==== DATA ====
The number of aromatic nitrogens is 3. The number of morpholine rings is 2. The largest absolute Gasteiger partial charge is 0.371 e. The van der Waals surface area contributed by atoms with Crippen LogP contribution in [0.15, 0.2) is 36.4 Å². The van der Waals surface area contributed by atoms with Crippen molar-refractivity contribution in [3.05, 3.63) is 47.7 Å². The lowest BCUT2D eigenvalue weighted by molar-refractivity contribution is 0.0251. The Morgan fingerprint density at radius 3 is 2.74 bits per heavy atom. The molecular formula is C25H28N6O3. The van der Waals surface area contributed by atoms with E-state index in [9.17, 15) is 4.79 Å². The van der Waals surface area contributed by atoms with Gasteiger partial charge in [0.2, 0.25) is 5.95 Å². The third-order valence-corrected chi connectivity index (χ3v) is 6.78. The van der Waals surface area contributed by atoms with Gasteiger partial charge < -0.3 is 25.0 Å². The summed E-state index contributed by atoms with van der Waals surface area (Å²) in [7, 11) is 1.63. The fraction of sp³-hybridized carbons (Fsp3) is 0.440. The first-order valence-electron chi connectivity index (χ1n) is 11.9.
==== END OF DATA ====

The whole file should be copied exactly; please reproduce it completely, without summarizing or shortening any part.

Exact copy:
The number of aromatic nitrogens is 3. The number of morpholine rings is 2. The largest absolute Gasteiger partial charge is 0.371 e. The van der Waals surface area contributed by atoms with Crippen LogP contribution in [0.15, 0.2) is 36.4 Å². The van der Waals surface area contributed by atoms with Crippen molar-refractivity contribution in [3.05, 3.63) is 47.7 Å². The lowest BCUT2D eigenvalue weighted by molar-refractivity contribution is 0.0251. The Morgan fingerprint density at radius 3 is 2.74 bits per heavy atom. The molecular formula is C25H28N6O3. The van der Waals surface area contributed by atoms with E-state index in [9.17, 15) is 4.79 Å². The van der Waals surface area contributed by atoms with Gasteiger partial charge in [0.2, 0.25) is 5.95 Å². The third-order valence-corrected chi connectivity index (χ3v) is 6.78. The van der Waals surface area contributed by atoms with Gasteiger partial charge < -0.3 is 25.0 Å². The summed E-state index contributed by atoms with van der Waals surface area (Å²) in [7, 11) is 1.63. The fraction of sp³-hybridized carbons (Fsp3) is 0.440. The first-order valence-electron chi connectivity index (χ1n) is 11.9.